It has been pointed out by Libby Peake of the Green Alliance that the UK consumes more clothes than any country in Europe. What is particularly startling is that the UK consumes twice as many clothes as notoriously fashionable Italy. This should tell us something.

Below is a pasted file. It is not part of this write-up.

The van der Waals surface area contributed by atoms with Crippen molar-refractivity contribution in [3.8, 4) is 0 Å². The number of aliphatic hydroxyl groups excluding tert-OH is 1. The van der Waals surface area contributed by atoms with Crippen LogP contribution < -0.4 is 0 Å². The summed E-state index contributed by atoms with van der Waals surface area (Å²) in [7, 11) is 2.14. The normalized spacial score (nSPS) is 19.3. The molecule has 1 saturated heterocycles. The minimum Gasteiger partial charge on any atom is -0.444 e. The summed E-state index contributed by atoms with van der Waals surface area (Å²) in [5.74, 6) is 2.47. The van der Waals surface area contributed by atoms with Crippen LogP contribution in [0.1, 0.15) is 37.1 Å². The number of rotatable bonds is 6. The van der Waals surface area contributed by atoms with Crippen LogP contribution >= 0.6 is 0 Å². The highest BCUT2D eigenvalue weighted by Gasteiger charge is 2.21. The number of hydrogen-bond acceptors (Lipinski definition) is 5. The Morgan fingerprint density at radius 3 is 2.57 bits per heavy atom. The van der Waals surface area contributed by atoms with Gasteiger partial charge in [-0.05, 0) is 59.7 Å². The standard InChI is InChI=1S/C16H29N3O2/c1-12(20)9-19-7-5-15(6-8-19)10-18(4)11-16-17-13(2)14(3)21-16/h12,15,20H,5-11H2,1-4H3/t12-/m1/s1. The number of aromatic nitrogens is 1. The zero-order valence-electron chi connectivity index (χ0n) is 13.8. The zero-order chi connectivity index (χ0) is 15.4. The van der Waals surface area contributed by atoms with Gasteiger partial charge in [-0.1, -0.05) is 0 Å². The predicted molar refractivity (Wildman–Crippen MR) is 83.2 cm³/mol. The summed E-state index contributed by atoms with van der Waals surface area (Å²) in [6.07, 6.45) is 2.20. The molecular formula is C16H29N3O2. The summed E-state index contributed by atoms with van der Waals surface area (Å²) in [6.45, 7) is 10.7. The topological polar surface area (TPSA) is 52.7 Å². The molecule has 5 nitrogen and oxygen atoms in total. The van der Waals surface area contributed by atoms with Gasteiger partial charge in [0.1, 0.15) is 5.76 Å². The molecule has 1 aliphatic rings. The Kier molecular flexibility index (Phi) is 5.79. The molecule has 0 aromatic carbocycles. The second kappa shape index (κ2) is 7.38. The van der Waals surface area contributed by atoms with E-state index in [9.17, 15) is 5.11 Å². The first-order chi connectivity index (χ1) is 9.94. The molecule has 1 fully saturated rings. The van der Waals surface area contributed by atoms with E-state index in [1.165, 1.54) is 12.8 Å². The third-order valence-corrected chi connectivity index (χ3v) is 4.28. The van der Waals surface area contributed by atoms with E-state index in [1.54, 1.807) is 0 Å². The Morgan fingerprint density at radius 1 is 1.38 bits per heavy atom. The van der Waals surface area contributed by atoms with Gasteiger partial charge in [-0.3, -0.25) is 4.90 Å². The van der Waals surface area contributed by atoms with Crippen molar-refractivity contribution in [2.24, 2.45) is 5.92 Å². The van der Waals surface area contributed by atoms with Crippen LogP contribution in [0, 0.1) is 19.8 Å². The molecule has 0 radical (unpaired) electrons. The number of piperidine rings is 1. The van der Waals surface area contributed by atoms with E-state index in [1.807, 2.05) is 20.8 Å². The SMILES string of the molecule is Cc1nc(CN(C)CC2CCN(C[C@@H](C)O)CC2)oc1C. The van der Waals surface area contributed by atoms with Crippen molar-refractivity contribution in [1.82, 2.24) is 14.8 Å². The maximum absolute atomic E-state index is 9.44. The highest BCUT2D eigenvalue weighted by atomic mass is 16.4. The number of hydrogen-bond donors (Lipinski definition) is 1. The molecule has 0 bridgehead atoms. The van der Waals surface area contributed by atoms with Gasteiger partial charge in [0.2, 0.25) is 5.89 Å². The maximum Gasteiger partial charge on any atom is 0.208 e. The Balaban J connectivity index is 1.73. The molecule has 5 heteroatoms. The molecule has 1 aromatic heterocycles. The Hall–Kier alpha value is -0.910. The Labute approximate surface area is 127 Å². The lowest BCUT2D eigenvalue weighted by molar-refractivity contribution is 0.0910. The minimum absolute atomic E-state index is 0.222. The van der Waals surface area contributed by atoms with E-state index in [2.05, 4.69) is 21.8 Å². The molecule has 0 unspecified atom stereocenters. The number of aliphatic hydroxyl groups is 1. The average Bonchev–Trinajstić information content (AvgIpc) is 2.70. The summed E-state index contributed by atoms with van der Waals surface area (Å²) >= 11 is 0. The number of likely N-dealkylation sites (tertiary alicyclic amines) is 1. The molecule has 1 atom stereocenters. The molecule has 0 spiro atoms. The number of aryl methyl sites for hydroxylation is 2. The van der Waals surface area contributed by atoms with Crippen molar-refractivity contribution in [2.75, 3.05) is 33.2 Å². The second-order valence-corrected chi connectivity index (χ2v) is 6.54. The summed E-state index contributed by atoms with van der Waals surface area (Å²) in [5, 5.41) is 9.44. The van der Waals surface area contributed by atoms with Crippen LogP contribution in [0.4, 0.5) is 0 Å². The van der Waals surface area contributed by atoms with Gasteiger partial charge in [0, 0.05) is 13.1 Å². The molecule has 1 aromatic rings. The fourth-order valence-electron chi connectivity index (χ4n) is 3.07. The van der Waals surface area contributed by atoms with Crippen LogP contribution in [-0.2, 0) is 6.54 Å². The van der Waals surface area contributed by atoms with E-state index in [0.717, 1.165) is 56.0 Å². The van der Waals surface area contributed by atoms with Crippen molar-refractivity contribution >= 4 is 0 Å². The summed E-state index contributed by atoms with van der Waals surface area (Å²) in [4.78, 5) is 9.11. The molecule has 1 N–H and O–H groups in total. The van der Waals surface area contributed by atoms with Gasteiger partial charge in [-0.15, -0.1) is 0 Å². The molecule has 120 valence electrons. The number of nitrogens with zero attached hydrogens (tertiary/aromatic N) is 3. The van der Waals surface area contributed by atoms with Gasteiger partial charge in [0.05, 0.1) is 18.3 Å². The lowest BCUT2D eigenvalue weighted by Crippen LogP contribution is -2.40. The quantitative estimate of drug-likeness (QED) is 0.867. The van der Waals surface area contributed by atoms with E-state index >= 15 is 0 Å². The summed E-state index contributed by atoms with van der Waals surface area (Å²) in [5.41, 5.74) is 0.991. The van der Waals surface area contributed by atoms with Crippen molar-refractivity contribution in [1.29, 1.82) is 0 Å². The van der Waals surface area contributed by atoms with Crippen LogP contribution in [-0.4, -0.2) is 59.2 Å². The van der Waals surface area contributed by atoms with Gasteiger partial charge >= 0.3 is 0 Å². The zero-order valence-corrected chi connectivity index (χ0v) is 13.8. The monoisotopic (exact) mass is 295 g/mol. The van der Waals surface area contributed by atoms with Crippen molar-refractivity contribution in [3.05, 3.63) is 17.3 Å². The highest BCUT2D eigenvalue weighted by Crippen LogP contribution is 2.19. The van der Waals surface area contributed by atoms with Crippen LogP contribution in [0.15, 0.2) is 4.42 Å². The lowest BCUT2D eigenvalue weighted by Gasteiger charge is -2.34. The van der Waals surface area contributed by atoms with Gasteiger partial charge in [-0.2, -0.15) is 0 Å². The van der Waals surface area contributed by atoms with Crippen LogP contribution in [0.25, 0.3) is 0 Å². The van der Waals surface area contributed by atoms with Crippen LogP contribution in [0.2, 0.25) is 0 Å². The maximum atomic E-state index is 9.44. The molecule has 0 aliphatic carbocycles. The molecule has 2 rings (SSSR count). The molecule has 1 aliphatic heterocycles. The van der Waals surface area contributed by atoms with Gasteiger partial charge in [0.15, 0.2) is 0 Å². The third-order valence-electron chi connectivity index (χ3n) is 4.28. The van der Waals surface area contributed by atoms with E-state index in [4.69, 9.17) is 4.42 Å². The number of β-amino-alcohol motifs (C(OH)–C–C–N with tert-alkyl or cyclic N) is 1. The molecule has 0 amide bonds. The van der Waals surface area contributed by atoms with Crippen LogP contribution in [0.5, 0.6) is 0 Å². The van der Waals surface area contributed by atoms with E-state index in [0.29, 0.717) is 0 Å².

Bullying and peer pressure have a huge impact on what young people wear, and what we buy. Somehow we need to grow an environmental conscience. Think about 'Slow Fashion'. Look at genuine role models rather than shallow celebraties. Buy or upcycle from charity shops. Remember we are not impressing anyone by wearing clothes from a sweatshop staffed by workers whose drinking water is polluted by the products that they make. We need to consider novel strategies such as clothes rental, a concept which is not new, but permits those on a limited budget to look good on special occasions. We need to change the minds of people around us, remembering not to bully those wearing fast fashion, but to engage them in discussion. They may have little money, and to them fast fashion may have been seen as their only choice. However, faced with the might of the industry and their cynical marketing strategies this may not be enough, so I believe that Fast Fashion should simply be banned.